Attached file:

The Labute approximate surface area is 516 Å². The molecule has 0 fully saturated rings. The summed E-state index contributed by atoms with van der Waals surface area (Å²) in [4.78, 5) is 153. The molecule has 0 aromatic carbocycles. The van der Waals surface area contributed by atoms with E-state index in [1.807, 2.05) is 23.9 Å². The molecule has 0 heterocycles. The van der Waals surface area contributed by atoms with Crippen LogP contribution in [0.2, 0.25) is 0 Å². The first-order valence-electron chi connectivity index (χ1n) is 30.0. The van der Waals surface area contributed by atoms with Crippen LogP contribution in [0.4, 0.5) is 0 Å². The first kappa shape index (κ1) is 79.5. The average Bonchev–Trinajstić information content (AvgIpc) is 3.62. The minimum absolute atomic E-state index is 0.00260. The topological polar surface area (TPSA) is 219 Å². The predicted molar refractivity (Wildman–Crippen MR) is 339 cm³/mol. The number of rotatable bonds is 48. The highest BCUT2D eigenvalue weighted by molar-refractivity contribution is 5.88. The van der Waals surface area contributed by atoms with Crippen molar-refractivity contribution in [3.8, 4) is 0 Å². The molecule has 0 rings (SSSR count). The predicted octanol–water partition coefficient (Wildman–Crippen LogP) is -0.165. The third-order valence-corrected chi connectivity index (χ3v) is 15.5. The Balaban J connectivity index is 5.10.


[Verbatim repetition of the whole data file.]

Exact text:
The Labute approximate surface area is 516 Å². The molecule has 0 fully saturated rings. The summed E-state index contributed by atoms with van der Waals surface area (Å²) in [4.78, 5) is 153. The molecule has 0 aromatic carbocycles. The van der Waals surface area contributed by atoms with E-state index in [1.807, 2.05) is 23.9 Å². The molecule has 0 heterocycles. The van der Waals surface area contributed by atoms with Crippen LogP contribution in [0.2, 0.25) is 0 Å². The first-order valence-electron chi connectivity index (χ1n) is 30.0. The van der Waals surface area contributed by atoms with Crippen LogP contribution in [0.4, 0.5) is 0 Å². The first kappa shape index (κ1) is 79.5. The average Bonchev–Trinajstić information content (AvgIpc) is 3.62. The minimum absolute atomic E-state index is 0.00260. The topological polar surface area (TPSA) is 219 Å². The predicted molar refractivity (Wildman–Crippen MR) is 339 cm³/mol. The number of rotatable bonds is 48. The highest BCUT2D eigenvalue weighted by molar-refractivity contribution is 5.88. The van der Waals surface area contributed by atoms with Crippen molar-refractivity contribution in [3.8, 4) is 0 Å². The molecule has 0 rings (SSSR count). The predicted octanol–water partition coefficient (Wildman–Crippen LogP) is -0.165. The third-order valence-corrected chi connectivity index (χ3v) is 15.5. The Balaban J connectivity index is 5.10.